To that point, he said that Kanazawa “has made clear that his opinions are his own.” Holloway added, “I believe that personally held views, no matter how odious, cannot be a reason to undermine the vital principle of intellectual freedom that all academic institutions serve to protect.”

The statement is similar to one the London School of Economics released when Kanazawa published his essay on black women’s attractiveness in 2011, in Psychology Today. "The views expressed by this academic are his own and do not in any way represent those of [the school] as an institution," it said at the time. “The important principle of academic freedom means that authors have the right to publish their views -- but it also means the freedom to disagree.”

The school did say it was investigating the matter. It eventually prohibited Kanazawa from publishing in any non-peer-reviewed journal for a year. But he remained a faculty member.

Psychology Today removed the blog post, in which Kanazawa wrote that the “race differences in the level of testosterone can therefore potentially explain why black women are less physically attractive than women of other races, while (net of intelligence) black men are more physically attractive than men of other races."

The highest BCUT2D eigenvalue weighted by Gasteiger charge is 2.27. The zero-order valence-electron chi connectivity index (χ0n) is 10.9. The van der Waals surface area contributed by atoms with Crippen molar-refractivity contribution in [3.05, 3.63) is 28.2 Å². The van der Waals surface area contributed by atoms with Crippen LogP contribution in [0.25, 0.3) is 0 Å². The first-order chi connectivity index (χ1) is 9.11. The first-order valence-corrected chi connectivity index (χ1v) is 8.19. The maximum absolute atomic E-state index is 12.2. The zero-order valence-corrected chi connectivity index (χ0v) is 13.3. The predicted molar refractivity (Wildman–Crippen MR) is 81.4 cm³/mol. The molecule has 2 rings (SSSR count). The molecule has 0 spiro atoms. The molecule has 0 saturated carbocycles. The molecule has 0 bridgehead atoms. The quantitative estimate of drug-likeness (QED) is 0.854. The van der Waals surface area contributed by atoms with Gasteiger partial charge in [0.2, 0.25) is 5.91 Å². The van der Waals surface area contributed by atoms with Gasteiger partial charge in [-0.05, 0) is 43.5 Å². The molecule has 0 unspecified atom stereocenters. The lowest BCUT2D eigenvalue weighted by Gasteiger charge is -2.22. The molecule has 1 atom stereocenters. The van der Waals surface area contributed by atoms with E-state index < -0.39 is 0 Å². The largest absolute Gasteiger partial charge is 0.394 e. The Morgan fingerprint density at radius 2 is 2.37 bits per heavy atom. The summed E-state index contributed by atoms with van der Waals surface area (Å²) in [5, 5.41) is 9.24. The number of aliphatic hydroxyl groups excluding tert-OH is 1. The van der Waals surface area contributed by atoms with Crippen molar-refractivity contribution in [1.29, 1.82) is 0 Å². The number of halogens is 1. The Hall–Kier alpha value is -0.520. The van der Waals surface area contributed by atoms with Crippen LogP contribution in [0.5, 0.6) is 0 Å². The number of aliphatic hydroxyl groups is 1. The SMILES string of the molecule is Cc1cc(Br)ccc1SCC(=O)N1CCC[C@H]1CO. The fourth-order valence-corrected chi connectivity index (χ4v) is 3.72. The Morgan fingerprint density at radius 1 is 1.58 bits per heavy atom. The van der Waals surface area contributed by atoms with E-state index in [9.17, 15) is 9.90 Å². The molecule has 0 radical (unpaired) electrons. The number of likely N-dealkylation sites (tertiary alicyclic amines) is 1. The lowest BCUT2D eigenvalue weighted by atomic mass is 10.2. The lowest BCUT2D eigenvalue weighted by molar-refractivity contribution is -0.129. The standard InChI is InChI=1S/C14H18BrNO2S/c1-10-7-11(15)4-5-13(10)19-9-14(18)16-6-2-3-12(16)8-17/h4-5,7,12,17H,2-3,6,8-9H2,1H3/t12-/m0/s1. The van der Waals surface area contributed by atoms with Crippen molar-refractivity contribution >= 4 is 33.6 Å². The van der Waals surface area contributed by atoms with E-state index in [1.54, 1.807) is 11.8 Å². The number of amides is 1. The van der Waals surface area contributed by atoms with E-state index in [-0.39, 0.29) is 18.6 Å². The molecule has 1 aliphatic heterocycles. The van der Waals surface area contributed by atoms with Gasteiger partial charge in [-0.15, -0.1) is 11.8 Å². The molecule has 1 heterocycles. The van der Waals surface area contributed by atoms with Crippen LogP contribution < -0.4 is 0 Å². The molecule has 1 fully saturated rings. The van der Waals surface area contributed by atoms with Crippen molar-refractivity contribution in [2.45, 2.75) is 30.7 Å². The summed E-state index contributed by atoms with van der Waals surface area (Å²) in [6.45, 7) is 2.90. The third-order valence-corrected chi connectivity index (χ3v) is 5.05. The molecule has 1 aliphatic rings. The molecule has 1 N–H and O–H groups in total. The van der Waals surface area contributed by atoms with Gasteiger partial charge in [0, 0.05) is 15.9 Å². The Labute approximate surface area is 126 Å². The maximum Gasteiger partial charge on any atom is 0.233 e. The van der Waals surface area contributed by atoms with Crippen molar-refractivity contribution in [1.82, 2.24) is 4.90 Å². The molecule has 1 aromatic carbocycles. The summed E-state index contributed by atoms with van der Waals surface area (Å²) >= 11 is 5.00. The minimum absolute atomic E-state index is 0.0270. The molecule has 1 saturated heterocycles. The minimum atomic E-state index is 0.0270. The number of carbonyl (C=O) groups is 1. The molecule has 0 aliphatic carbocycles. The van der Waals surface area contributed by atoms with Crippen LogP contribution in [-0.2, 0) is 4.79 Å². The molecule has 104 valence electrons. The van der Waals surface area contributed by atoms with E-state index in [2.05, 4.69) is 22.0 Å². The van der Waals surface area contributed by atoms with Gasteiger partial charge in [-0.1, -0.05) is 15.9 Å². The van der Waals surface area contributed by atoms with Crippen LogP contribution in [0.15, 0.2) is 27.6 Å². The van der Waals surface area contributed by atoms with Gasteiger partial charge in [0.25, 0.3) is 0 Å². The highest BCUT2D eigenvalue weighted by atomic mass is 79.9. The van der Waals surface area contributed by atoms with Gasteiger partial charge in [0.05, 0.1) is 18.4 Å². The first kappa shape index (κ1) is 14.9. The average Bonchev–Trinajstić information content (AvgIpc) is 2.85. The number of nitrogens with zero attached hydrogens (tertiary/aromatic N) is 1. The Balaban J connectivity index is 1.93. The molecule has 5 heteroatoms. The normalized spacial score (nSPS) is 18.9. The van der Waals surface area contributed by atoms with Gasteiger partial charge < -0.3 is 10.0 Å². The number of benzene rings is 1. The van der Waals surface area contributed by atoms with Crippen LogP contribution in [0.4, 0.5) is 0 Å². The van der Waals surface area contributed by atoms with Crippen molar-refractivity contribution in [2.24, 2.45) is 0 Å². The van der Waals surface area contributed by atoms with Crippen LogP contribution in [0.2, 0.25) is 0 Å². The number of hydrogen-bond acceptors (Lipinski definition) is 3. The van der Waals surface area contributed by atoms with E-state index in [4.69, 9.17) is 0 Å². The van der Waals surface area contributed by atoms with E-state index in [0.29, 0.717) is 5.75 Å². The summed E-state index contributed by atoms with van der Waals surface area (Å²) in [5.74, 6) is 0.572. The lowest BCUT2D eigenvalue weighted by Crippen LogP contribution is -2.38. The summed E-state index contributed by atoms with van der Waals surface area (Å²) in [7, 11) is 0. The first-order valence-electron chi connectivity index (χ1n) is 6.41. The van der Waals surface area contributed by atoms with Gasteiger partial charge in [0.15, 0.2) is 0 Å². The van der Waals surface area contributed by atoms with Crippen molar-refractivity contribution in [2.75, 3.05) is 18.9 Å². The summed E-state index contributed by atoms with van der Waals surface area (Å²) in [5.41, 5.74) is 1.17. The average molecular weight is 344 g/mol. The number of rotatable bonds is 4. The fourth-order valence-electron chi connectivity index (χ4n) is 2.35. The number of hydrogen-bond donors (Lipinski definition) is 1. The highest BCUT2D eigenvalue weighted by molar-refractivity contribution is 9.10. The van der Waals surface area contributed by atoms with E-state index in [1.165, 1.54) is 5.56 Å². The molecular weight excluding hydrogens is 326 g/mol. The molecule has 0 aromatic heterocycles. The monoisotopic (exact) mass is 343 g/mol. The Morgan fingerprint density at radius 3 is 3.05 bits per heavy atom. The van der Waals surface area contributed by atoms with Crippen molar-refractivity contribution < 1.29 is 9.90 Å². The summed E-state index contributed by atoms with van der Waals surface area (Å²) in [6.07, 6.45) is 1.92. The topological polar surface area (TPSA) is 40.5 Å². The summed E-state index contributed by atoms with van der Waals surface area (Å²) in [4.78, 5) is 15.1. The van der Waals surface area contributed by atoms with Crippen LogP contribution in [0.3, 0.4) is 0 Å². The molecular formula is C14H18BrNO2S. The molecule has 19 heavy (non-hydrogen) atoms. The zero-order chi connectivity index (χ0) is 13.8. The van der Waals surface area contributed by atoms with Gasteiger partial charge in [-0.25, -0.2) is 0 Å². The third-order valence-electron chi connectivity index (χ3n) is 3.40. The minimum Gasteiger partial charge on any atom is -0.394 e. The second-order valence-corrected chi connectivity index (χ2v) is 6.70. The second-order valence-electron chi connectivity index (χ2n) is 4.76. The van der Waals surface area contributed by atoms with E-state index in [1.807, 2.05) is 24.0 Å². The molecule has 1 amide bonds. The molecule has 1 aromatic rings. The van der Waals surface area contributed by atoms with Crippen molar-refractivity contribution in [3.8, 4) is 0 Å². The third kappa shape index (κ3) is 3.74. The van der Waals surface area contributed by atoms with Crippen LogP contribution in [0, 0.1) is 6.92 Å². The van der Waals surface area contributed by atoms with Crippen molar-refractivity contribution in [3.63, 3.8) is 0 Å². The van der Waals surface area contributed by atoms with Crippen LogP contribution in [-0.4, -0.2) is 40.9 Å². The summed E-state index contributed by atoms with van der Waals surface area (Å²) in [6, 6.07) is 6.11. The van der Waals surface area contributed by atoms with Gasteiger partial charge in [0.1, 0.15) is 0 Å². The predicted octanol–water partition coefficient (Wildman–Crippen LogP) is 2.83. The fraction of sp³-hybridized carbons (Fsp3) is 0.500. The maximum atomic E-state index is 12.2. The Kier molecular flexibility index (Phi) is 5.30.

To the extent black woman are devalued by society, many scholars say that racism is at play, not hormones. Kanazawa has made other controversial assertions, such as that intelligent people are more likely to be gay and that feminism is "evil."

Kanazawa did not respond to a request for comment. Multiple members of the psychology department did not respond to requests for comment, or referred questions to their chair, who also did not respond to a request for comment.

Via email, Bob Rowley, university spokesperson, underscored that Kanazawa is not a visiting professor, but “a guest scholar spending time here on his sabbatical. He has a desk and access to the library. He is not teaching, he is not doing research and he is not being paid. He asked to come and we agreed.”

Rowley said the department’s old vetting procedure for guest scholars did not require a faculty discussion or vote. Now, a personnel committee will review candidates on a preliminary basis, followed by a full department faculty review and vote.

CBS 2 Chicago reported that professors said in an internal departmental email that they were “blindsided” by Kanazawa’s views and that “one faculty member (Mike Bailey) agreed to host Kanazawa …” and got two others “who were unaware of Kanazawa's history, to co-sign and support an application.”

If Bailey’s name rings a bell, it may be because he allowed a guest sex lecturer to use a vibrator on a naked woman during an after-class presentation in a course in human sexuality in 2011.

Bailey did not respond to a request for comment.

Some scholars have defended Bailey's presentation as protected by academic freedom. But dozens of Kanazawa's peers have called even his academic work "bad science."